Never has it been more important to foster a high-trust leadership team. The workforce is still adapting in this time of change, and leaders are responsible for restoring a sense of stability.
The good news and the bad news are the same: Organizations are on the move. Executives have become recruiters, and they are trying to attract new talent to support unprecedented demands on their business. Many leaders are also recruiting their executive peers. Teams at the top of the organization are changing just as fast as anywhere else.
Considering the next career move isn’t limited to individual contributors. As an executive coach, I’ve noticed many leadership teams shifting to onboarding new leaders. The addition of any new personality to a core team is challenging. The culture and team dynamics of a leadership team must adjust around each new hire.
The good news is that a leadership team benefits from fresh perspectives and talent. The bad news: Teams don’t have a lot of time to gel. Friction, misalignment and lack of trust can usually be felt everywhere in the organization. Directors and middle managers often experience this most directly. However, people far from the center can experience a whiplash effect of a long-wagging tail. When competing priorities aren’t properly vetted or decided at the top, everyone else may feel the brunt of it.
When it comes to (quickly) forming a high-trust leadership team, it’s important to create a laser focus and expectations in two key areas: onboarding and transparency.
1. Develop a consistent onboarding practice.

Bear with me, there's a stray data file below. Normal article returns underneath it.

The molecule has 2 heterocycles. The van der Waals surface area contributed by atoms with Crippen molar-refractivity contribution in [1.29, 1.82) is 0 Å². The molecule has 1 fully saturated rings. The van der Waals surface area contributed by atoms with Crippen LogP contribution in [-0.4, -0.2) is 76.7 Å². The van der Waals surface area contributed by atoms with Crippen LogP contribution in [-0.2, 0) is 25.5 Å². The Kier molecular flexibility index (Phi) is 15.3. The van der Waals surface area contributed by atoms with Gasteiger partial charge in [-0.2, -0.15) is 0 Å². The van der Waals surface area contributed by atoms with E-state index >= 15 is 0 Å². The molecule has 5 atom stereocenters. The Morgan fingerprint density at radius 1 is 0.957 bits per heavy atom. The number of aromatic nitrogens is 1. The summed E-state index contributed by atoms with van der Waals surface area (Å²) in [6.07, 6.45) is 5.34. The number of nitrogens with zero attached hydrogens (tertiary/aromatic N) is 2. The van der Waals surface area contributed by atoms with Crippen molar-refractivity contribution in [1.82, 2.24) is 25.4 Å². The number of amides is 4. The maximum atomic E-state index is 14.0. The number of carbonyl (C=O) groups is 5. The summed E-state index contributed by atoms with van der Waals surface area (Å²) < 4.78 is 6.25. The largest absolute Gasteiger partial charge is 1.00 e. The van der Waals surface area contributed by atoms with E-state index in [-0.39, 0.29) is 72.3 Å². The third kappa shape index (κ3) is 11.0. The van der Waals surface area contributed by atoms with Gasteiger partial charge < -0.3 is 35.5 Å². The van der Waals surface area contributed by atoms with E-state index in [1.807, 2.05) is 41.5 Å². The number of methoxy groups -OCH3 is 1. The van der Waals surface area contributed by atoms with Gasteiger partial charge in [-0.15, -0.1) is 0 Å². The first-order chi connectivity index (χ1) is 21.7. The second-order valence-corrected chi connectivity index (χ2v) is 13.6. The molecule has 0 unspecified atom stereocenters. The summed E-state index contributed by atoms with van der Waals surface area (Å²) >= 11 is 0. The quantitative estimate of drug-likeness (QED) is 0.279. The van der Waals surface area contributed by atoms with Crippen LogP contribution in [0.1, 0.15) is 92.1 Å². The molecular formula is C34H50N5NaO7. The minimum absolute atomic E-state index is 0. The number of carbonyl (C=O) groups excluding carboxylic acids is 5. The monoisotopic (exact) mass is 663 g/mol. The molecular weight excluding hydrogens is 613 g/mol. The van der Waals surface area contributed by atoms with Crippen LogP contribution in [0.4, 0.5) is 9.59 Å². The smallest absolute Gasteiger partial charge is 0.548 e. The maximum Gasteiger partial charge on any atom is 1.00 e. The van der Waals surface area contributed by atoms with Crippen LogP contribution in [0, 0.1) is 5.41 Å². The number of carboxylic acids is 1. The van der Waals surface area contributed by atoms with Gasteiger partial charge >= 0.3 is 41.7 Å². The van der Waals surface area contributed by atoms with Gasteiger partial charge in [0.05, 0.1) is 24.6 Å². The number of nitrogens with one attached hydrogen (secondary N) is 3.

Too often, companies who have developed world-class onboarding programs — only to allow executive hires to bypass the system. The rationale seems to be that executives need to “hit the ground running” or “don’t have the time” to sit through a few days of onboarding. However, their lack of participation almost always becomes a problem later.
Because of the demands placed on leaders, it can make sense to cut corners. However, their participation alongside everyone has a lot of visibility and is very much appreciated. Participation is most critical when it comes to the elements of our culture, such as service philosophy, or how to communicate as a team. Allowing an executive to bypass these trainings encourages them to default to past behaviors — or worse, to allow questionable team cultures of their past to infiltrate your team. Team dynamics are established by how we communicate with one another. In the past, when organizations placed a high value on positive and thorough communication, it was always painfully apparent when a leader communicated in “blurts.” An example: two or three-word emails with no consideration or emotional intelligence (EQ) like “What’s the status?” or “Please advise.”
Onboarding doesn’t end in the first week — or even after the first quarter. It’s an ongoing process of integrating someone into the larger culture and eventually getting them to own a portion of it. Many of the fast-moving chief executive officers I coach understandably want to hire someone and bring them up to speed in their first few weeks. The danger of this is to assume that onboarding has ended, and the new leader should magically understand “how we do things,” in addition to everything else expected of them.